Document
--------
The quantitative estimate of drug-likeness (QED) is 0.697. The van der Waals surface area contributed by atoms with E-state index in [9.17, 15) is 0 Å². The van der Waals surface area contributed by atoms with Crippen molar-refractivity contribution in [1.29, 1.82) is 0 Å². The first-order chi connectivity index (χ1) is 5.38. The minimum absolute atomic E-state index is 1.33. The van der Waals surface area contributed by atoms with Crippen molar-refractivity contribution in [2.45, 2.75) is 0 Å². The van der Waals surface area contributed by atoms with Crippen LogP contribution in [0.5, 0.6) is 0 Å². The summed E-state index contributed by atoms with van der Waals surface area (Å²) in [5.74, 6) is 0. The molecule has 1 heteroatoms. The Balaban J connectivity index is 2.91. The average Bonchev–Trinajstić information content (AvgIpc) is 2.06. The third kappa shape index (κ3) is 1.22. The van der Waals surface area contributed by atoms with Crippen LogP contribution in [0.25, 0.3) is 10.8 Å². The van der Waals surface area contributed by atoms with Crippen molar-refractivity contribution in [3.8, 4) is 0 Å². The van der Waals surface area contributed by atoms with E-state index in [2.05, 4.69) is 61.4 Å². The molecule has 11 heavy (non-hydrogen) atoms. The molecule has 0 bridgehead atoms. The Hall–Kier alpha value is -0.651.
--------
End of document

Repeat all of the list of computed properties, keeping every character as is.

The quantitative estimate of drug-likeness (QED) is 0.697. The van der Waals surface area contributed by atoms with E-state index in [9.17, 15) is 0 Å². The van der Waals surface area contributed by atoms with Crippen molar-refractivity contribution in [1.29, 1.82) is 0 Å². The first-order chi connectivity index (χ1) is 5.38. The minimum absolute atomic E-state index is 1.33. The van der Waals surface area contributed by atoms with Crippen molar-refractivity contribution in [2.45, 2.75) is 0 Å². The van der Waals surface area contributed by atoms with Crippen LogP contribution in [0.5, 0.6) is 0 Å². The summed E-state index contributed by atoms with van der Waals surface area (Å²) in [5.74, 6) is 0. The molecule has 1 heteroatoms. The Balaban J connectivity index is 2.91. The average Bonchev–Trinajstić information content (AvgIpc) is 2.06. The third kappa shape index (κ3) is 1.22. The van der Waals surface area contributed by atoms with Crippen LogP contribution in [0.25, 0.3) is 10.8 Å². The van der Waals surface area contributed by atoms with Crippen molar-refractivity contribution in [3.8, 4) is 0 Å². The van der Waals surface area contributed by atoms with E-state index in [2.05, 4.69) is 61.4 Å². The molecule has 11 heavy (non-hydrogen) atoms. The molecule has 0 bridgehead atoms. The Hall–Kier alpha value is -0.651.